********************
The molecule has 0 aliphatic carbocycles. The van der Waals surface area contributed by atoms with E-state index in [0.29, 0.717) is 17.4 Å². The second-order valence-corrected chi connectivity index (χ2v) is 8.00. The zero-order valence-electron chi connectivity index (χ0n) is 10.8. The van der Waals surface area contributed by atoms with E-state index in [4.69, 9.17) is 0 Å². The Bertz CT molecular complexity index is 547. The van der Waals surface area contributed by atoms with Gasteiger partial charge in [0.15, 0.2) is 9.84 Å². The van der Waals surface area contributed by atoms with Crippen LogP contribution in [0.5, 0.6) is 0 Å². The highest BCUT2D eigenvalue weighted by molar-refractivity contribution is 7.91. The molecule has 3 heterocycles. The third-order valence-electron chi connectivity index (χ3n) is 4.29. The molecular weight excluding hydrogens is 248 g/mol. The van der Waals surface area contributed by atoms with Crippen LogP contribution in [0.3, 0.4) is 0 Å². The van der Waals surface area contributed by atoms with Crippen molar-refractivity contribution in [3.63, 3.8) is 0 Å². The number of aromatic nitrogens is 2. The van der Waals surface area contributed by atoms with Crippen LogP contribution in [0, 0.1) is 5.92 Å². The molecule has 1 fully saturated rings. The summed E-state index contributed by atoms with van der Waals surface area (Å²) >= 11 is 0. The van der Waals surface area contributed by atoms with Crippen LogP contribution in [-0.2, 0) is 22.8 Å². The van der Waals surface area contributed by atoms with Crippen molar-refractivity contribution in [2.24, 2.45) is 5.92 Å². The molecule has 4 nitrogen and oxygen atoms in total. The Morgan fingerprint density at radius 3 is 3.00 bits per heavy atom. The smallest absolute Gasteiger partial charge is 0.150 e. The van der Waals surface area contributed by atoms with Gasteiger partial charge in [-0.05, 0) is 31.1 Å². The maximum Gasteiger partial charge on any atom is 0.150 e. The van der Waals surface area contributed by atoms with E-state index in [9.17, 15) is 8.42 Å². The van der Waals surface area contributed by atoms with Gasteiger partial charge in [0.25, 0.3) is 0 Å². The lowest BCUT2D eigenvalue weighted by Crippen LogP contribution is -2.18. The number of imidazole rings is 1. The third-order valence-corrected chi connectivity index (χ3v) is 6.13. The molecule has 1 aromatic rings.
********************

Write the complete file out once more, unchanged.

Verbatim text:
The molecule has 0 aliphatic carbocycles. The van der Waals surface area contributed by atoms with E-state index in [0.29, 0.717) is 17.4 Å². The second-order valence-corrected chi connectivity index (χ2v) is 8.00. The zero-order valence-electron chi connectivity index (χ0n) is 10.8. The van der Waals surface area contributed by atoms with E-state index in [4.69, 9.17) is 0 Å². The Bertz CT molecular complexity index is 547. The van der Waals surface area contributed by atoms with Gasteiger partial charge in [0.15, 0.2) is 9.84 Å². The van der Waals surface area contributed by atoms with Crippen LogP contribution in [0.5, 0.6) is 0 Å². The highest BCUT2D eigenvalue weighted by molar-refractivity contribution is 7.91. The molecule has 3 heterocycles. The third-order valence-electron chi connectivity index (χ3n) is 4.29. The molecular weight excluding hydrogens is 248 g/mol. The van der Waals surface area contributed by atoms with Crippen LogP contribution in [0.3, 0.4) is 0 Å². The van der Waals surface area contributed by atoms with Crippen molar-refractivity contribution in [3.63, 3.8) is 0 Å². The number of aromatic nitrogens is 2. The van der Waals surface area contributed by atoms with Crippen LogP contribution in [0, 0.1) is 5.92 Å². The molecule has 1 fully saturated rings. The summed E-state index contributed by atoms with van der Waals surface area (Å²) >= 11 is 0. The van der Waals surface area contributed by atoms with Crippen LogP contribution in [-0.2, 0) is 22.8 Å². The van der Waals surface area contributed by atoms with Crippen molar-refractivity contribution in [2.24, 2.45) is 5.92 Å². The molecule has 4 nitrogen and oxygen atoms in total. The Morgan fingerprint density at radius 3 is 3.00 bits per heavy atom. The smallest absolute Gasteiger partial charge is 0.150 e. The van der Waals surface area contributed by atoms with Gasteiger partial charge in [-0.05, 0) is 31.1 Å². The maximum Gasteiger partial charge on any atom is 0.150 e. The van der Waals surface area contributed by atoms with E-state index in [9.17, 15) is 8.42 Å². The van der Waals surface area contributed by atoms with Gasteiger partial charge in [0.25, 0.3) is 0 Å². The lowest BCUT2D eigenvalue weighted by Crippen LogP contribution is -2.18. The number of imidazole rings is 1. The third-order valence-corrected chi connectivity index (χ3v) is 6.13. The molecule has 1 aromatic rings.